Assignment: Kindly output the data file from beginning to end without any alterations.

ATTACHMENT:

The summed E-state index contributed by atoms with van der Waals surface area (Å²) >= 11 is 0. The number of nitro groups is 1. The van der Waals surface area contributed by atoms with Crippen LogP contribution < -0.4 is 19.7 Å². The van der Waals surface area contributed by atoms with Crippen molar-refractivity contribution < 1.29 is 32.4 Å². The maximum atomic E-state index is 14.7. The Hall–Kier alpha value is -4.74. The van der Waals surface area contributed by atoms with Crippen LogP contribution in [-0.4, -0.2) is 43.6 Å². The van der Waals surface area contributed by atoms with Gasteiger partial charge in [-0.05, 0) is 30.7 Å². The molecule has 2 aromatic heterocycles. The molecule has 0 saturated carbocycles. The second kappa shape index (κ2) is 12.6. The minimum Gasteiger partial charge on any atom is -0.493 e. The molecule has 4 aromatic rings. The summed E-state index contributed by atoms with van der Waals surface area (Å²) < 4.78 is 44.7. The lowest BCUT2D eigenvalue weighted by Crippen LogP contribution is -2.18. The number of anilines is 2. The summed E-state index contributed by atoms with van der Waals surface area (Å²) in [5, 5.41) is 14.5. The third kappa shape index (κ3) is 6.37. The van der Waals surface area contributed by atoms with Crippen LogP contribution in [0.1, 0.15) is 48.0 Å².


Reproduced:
The summed E-state index contributed by atoms with van der Waals surface area (Å²) >= 11 is 0. The number of nitro groups is 1. The van der Waals surface area contributed by atoms with Crippen LogP contribution < -0.4 is 19.7 Å². The van der Waals surface area contributed by atoms with Crippen molar-refractivity contribution < 1.29 is 32.4 Å². The maximum atomic E-state index is 14.7. The Hall–Kier alpha value is -4.74. The van der Waals surface area contributed by atoms with Crippen LogP contribution in [-0.4, -0.2) is 43.6 Å². The van der Waals surface area contributed by atoms with Gasteiger partial charge in [-0.05, 0) is 30.7 Å². The molecule has 2 aromatic heterocycles. The molecule has 0 saturated carbocycles. The second kappa shape index (κ2) is 12.6. The minimum Gasteiger partial charge on any atom is -0.493 e. The molecule has 4 aromatic rings. The summed E-state index contributed by atoms with van der Waals surface area (Å²) < 4.78 is 44.7. The lowest BCUT2D eigenvalue weighted by Crippen LogP contribution is -2.18. The number of anilines is 2. The summed E-state index contributed by atoms with van der Waals surface area (Å²) in [5, 5.41) is 14.5. The third kappa shape index (κ3) is 6.37. The van der Waals surface area contributed by atoms with Crippen LogP contribution in [0.1, 0.15) is 48.0 Å².